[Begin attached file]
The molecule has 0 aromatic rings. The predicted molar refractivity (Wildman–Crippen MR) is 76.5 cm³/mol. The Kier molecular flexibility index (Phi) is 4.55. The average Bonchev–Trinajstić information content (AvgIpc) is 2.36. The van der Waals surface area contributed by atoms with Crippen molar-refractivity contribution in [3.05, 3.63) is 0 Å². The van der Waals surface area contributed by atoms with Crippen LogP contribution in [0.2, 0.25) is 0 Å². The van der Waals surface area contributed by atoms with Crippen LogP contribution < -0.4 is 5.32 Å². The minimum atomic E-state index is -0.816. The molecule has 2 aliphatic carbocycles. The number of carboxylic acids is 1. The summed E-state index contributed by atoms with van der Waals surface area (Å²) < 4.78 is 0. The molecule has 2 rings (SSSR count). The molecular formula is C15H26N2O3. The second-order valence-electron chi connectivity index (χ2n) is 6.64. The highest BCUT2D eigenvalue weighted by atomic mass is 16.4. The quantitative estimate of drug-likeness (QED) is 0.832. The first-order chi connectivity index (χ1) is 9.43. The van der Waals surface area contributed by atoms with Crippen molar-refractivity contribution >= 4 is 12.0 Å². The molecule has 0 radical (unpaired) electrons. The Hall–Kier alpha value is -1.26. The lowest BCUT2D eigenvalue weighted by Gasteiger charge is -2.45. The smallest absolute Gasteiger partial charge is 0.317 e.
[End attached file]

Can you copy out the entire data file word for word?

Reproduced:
The molecule has 0 aromatic rings. The predicted molar refractivity (Wildman–Crippen MR) is 76.5 cm³/mol. The Kier molecular flexibility index (Phi) is 4.55. The average Bonchev–Trinajstić information content (AvgIpc) is 2.36. The van der Waals surface area contributed by atoms with Crippen molar-refractivity contribution in [3.05, 3.63) is 0 Å². The van der Waals surface area contributed by atoms with Crippen LogP contribution in [0.2, 0.25) is 0 Å². The van der Waals surface area contributed by atoms with Crippen LogP contribution < -0.4 is 5.32 Å². The minimum atomic E-state index is -0.816. The molecule has 2 aliphatic carbocycles. The number of carboxylic acids is 1. The summed E-state index contributed by atoms with van der Waals surface area (Å²) < 4.78 is 0. The molecule has 2 rings (SSSR count). The molecular formula is C15H26N2O3. The second-order valence-electron chi connectivity index (χ2n) is 6.64. The highest BCUT2D eigenvalue weighted by atomic mass is 16.4. The quantitative estimate of drug-likeness (QED) is 0.832. The first-order chi connectivity index (χ1) is 9.43. The van der Waals surface area contributed by atoms with Crippen molar-refractivity contribution >= 4 is 12.0 Å². The molecule has 0 radical (unpaired) electrons. The Hall–Kier alpha value is -1.26. The lowest BCUT2D eigenvalue weighted by Gasteiger charge is -2.45. The smallest absolute Gasteiger partial charge is 0.317 e.